Can't remember a whole lot about this. Probably read it directly from the library's science fiction shelf, in the late 80s. A person was somehow being duplicated, I think; each duplication was different. One of the duplicates was an artist; another was an engineer.

The engineer was interrogating a computer, and discovered that the capacity of the computer was given in trits, i.e. triskadecimal units. I believe he thought to himself how much he would hate learning arithmetic in base 13.

Something about the style now makes me think the author could have been A. E. Van Vogt.

EDIT: the line I thought I remembered actually came from Childhood's End by Arthur C. Clarke:

I'd hate to do arithmetic, George thought to himself, in a system based on fourteen.

This book I'm looking for now definitely did have a base 13 computer, but there was probably no line about learning arithmetic in it.

  • Are you sure about both triskadecimal units and "trits"? In computer science "trits" is generally used for base three. – Hypnosifl Jun 15 '16 at 18:53
  • I'm sure. Yes, the book used it wrongly, but my memory is firm that the term was used that way. – Ross Presser Jun 15 '16 at 18:58
  • The main reason binary has become so prevalent is that it works well when you can't control voltage levels with extreme precision. – Howard Miller Jun 16 '16 at 2:34

This may be The Triune Man by Richard A. Lupoff (1976). On p. 55 on google books, there is a reference to "trits" as the equivalent of "bits" in a triskadecimal base system:

"My memory is hierarchic," the response came after a pause. "Prime storage access time is point-oh-oh-one picosecond. Prime capacity thirteen trillion trits—"

"Hold it!" Auburn interrupted. "Trits? What are trits?"

"Triskidecimal storage units, each subject to values ranging from zero through twelve."

Auburn actually laughed. Thirteen-base numbering! What kind of strange creatures had designed that system! But if it worked, it worked.

As described in the Kirkus review here, the plot seems to involve a character with "multiple selves" which sounds like it could match your description of a person being "duplicated":

Split-identity story of a gentle middle-aged cartoonist, creator of intrepid Diamond Sutro, unaccountably locked in the same body as an American Nazi leader. There's a third self unknown to the others, and a still more buried remnant awaiting its own moment. The action spins between a posh Earthside funny farm, a robot supercivilization to which the multiple selves are summoned to save the universe, and the Diamond Sutro cartoon plot's increasing encroachments on outside realities--with additional disturbing (and not awfully well-managed) WW II flashbacks. The denouement is brought off with confidence though in several shades of purple. A superior and stimulating effort.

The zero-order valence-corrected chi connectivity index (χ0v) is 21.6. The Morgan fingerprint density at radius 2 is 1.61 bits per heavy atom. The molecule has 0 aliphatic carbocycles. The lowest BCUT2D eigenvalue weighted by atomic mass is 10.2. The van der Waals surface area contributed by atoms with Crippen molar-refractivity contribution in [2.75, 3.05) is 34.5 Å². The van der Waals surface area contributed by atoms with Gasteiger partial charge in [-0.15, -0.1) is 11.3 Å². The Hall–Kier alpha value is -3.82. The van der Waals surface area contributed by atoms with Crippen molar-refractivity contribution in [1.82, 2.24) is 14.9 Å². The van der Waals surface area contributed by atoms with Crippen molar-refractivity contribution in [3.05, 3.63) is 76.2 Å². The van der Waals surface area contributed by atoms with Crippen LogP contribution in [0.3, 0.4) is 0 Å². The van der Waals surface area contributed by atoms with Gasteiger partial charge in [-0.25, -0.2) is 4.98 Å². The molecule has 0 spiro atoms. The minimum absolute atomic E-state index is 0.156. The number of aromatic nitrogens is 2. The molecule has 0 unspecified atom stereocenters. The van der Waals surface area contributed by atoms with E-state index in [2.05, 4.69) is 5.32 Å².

• I did search google books for "triskadecimal" and this didn't come up. How did you find it? – Ross Presser Jun 15 '16 at 19:51
  • 2
    I tried a few different searches on google books, the winning one turned out to be "trits" and "base thirteen". It looks like the "triskadecimal" search failed because the author misspelled it "triskidecimal". – Hypnosifl Jun 15 '16 at 19:55
  • For what it's worth, the "duplication" is explicit in the book. The character has MPD, but the aliens that are involved have a duplication machine used for transportation across light years. As it turns out in the end, once there are as many bodies as there were personalities, for some reason they stay fixed and don't switch / have blackouts, and each personality stays in its own body. – Ross Presser Aug 12 '16 at 1:11

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